GERRARDSTOWN, W.VA. — First it was the XM-25 Punisher that changed the battlefield. Now it is the XactSystem precision-guided firearm — a fire control system built by TrackingPoint that turns an average shooter into a competent sniper with the push of a button.
We’re not talking about picking off concealed targets at 350 meters. We’re talking about first-round hit probability in excess of 80 percent at distances of 1,200 meters.
An overstatement, you say? Army Times put that claim to the test.
Three 18-inch targets were placed at 850, 1,050 and 1,100 meters. Winds were a manageable 3 to 5 mph, but a canyon between the perch and the targets caused significant updraft. We were given three .300 Win Mag rounds. The result? Three rounds, three hits.
Those of us trying out the system Sept. 6 were experienced shooters. So we enlisted the help of a woman at the range who had little experience shooting a rifle, and no experience at these distances. After brief instruction, she carefully grasped the weapon and took aim at the 850-meter target. The crack of the round was followed by the shout of “hit!” by the spotter. A moment later, the “ding” of the metal target confirmed the kill.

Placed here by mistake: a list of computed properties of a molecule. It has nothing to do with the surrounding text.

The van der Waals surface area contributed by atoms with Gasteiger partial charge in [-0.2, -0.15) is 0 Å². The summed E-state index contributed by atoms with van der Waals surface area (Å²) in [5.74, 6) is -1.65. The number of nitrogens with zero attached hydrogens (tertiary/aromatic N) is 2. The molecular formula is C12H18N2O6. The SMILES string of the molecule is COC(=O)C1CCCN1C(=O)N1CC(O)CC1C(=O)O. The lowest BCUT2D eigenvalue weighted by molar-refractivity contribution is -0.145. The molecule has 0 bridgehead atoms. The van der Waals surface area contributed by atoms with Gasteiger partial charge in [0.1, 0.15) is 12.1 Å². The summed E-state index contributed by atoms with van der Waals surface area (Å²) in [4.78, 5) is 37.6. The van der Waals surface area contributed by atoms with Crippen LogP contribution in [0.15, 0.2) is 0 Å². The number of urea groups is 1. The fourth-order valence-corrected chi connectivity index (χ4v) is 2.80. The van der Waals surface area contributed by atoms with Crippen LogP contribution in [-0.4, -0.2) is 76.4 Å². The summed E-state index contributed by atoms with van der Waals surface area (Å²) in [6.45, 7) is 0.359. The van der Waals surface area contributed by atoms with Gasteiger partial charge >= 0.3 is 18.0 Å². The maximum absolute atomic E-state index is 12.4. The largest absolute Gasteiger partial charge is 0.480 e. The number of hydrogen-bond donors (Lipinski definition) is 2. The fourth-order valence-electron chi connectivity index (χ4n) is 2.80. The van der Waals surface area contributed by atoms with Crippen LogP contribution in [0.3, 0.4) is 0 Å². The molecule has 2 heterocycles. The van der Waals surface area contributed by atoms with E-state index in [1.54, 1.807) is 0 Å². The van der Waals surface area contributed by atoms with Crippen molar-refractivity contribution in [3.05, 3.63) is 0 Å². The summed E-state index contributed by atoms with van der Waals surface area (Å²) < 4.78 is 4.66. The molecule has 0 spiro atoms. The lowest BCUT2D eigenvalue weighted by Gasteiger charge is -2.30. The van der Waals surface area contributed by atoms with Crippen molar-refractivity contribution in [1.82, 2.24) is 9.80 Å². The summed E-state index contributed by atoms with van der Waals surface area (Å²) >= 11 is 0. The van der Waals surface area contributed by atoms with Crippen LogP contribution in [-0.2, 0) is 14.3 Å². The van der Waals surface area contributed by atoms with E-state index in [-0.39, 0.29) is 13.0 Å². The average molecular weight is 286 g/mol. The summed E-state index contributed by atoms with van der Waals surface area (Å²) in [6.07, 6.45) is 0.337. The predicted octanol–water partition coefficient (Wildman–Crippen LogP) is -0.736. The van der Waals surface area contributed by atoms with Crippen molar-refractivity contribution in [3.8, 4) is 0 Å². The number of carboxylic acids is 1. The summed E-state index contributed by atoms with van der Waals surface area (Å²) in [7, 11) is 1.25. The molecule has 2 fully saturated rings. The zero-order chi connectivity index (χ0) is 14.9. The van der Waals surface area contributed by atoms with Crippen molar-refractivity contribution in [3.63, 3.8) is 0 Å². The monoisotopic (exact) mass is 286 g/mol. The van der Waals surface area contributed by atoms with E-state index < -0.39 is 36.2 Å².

Incidentally, Army and Marine officials this summer held a fire control industry day in which they asked manufactures to build such revolutionary technology — by the year 2020.
“When they say 2020, my point is that could be 2014 or 2015,” said TrackingPoint President Jason Schauble. “It all just depends on how fast people want to move because the basic infrastructure is already built. It’s just a matter of what specific requirements we need to cater to.”
Schauble is no newcomer to this game. The former force reconnaissance Marine is a wounded warrior with the Silver Star and Bronze Star. He previously ran Remington Defense’s global operations and served as a senior civilian operations officer for Marine Special Operations Command.
What he and his team have done is to put the fighter jet “lock and launch” technology into a revolutionary rifle system.
The closed-loop system includes four components:
■ A custom Surgeon rifle, though the company also had the system on a .338 Lapua Magnum during our visit.
■ Precision conventional ammunition loaded by Barnes Bullets. The 220-grain rounds provided +/-10 feet/second deviation, compared with military match grade, which is loaded at +/-50 feet/second deviation.
■ Networked tracking scope.
■ Semi-electronic guided trigger.
That is not to say a cash-strapped Pentagon would have to purchase that rifle or those rounds.
The weapon’s computer can be calibrated to the performance standard of any round, and the scope and trigger can be placed on other weapons ranging from the M4 to existing sniper rifles.
In fact, Col. Scott Armstrong, program manager of Soldier Weapons was among a small group of Army experts who in August shot the system using an XM-2010 sniper rifle. Witnesses said every team member had first-round hits at targets beyond 1,000 meters.